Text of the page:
Walter Sisulu spent 25 years in South African prisons
People and politicians in South Africa have been paying tribute to Walter Sisulu, an anti-apartheid hero who died on Monday at the age of 90.
Among those who visited Sisulu's family home in Johannesburg were former President Nelson Mandela - a friend of more than 60 years - and President Thabo Mbeki.
A state funeral is being planned and flags on all government buildings will fly at half-mast on Wednesday.
The BBC's Alastair Leithead in Johannesburg says Sisulu was considered a pillar of the anti-apartheid struggle over five decades.
Born in 1912 - the year the African National Congress (ANC) was launched - Sisulu rose to become the organisation's deputy president.
In the early 1940s he recruited Mr Mandela and the two founded the ANC's youth league to press for a more aggressive stance against the apartheid government.
They later formed the armed wing of the ANC, Umkhonto we Sizwe.
The two spent a quarter-century together at the notorious Robben Island prison, after their conviction for anti-government sabotage in 1964.
Looking old and frail, Mr Mandela visited Sisulu's family at their home.
He said his friend and mentor was rarely feted by foreign leaders - nor did he receive a Nobel peace prize.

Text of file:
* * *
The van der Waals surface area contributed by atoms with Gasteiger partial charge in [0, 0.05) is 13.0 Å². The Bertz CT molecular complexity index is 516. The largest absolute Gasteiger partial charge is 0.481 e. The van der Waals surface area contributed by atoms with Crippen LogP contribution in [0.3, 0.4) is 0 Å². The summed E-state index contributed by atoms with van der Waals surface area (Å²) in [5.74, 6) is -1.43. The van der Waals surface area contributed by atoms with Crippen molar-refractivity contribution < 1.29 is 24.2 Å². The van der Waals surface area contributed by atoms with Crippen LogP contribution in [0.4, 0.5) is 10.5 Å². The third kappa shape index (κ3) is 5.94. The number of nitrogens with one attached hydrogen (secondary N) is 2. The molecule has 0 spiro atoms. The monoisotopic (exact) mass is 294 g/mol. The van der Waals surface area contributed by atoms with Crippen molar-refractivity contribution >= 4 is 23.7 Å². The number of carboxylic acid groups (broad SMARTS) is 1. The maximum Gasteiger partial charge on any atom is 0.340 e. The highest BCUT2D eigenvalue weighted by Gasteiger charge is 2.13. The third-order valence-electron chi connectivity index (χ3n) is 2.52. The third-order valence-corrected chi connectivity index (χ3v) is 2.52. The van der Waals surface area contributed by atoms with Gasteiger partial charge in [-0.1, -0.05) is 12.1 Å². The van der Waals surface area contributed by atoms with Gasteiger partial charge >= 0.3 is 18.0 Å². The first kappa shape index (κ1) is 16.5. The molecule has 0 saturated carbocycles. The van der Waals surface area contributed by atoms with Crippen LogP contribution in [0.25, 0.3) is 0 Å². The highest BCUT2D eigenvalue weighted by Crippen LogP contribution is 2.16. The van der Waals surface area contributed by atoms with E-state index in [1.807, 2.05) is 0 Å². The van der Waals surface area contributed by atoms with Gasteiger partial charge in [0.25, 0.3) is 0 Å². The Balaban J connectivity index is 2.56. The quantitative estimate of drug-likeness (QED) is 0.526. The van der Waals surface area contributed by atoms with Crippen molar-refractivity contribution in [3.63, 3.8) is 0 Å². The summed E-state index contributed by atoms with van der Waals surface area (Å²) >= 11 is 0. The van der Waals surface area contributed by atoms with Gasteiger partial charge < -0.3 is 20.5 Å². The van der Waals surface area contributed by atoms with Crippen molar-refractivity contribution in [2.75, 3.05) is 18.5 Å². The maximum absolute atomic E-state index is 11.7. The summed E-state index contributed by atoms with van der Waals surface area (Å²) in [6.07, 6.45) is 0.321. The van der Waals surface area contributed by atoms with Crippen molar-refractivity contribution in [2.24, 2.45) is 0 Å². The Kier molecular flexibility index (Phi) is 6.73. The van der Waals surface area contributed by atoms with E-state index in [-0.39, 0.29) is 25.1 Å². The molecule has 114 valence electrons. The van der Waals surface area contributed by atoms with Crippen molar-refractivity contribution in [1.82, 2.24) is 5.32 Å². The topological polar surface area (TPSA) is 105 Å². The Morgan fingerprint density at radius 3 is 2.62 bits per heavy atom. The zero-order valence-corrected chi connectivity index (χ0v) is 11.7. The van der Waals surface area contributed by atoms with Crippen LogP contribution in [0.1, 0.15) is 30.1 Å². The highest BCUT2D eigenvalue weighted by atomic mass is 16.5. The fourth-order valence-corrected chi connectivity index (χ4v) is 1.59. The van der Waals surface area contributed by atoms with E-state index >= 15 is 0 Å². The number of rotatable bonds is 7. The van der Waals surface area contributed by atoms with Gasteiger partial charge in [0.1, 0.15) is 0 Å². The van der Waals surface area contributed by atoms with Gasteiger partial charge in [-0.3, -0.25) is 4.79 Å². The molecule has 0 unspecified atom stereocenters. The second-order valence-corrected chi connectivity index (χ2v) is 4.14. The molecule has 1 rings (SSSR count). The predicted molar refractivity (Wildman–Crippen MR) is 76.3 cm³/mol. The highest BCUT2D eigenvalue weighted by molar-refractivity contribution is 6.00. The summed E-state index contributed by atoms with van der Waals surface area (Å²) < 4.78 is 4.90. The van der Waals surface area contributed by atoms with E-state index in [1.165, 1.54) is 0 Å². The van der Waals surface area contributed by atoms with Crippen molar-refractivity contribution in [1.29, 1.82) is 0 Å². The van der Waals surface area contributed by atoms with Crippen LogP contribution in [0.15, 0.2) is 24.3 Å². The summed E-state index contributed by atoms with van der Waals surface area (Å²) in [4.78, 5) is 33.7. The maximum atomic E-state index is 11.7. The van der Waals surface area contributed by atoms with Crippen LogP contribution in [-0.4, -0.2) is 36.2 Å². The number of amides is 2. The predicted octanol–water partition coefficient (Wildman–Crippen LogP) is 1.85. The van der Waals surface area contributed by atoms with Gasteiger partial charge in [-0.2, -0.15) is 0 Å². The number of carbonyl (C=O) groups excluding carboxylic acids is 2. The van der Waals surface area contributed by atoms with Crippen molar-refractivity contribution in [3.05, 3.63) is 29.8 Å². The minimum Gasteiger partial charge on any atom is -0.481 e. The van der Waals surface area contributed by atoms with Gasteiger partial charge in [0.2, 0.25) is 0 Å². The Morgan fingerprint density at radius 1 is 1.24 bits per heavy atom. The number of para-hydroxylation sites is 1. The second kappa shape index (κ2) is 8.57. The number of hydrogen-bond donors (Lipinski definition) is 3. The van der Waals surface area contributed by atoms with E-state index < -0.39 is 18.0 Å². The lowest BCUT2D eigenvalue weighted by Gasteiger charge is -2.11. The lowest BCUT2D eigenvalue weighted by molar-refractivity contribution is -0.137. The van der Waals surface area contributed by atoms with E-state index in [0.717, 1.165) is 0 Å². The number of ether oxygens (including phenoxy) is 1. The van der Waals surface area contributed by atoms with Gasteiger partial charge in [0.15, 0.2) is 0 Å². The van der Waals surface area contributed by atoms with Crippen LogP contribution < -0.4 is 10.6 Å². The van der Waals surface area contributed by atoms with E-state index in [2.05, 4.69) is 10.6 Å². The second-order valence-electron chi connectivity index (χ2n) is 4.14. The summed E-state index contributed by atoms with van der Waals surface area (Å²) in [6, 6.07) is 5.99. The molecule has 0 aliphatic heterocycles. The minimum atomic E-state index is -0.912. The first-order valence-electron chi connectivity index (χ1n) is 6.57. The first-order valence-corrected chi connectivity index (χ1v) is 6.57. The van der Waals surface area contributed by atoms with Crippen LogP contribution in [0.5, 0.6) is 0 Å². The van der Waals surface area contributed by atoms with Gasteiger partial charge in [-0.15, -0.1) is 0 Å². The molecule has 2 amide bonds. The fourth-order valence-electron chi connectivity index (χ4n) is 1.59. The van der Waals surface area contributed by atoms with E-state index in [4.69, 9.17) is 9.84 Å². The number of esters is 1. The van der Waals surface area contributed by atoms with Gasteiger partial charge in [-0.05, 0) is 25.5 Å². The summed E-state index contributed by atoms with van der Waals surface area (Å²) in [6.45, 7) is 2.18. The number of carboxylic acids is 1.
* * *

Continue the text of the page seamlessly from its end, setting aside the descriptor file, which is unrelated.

"Nevertheless, he stood head and shoulders above all of us. What was the reason for this? Because he had the gift of humility and simplicity," Mr Mandela said.
Almost alone among the ANC's leaders, he still lived in Soweto, in the same small-red brick house where, 50 years before, his mother took in other people's washing.
Mr Mbeki, who also visited Sisulu's family, mourned the death of a "beloved friend and statesman of liberation".
Born: 1912 - when ANC founded
Encouraged Mandela to join the ANC
Spent 25 years in Robben Island prison
"He was a massive force for enlightenment and freedom and earned his place in the annals of history," Mr Mbeki added.
Mr Mbeki said he had asked his cabinet to hold a state funeral to honour Sisulu - who would have been 91 this month.
The son of a white foreman who came to his native village in the Transkei to supervise black road workers, Mr Sisulu went to Johannesburg at the age of 15 to earn money for his family.
He had little formal education and worked as a kitchen, assistant, a baker and a miner.
After his release from prison, Sisulu became the ANC's deputy president.
He campaigned in the first truly multi-racial elections in South Africa in 1994 and saw his dream of black majority rule fulfilled - retiring shortly after the election of Mr Mandela to the presidency of the country.
Mr Sisulu is survived by Albertina, his wife of 59 years.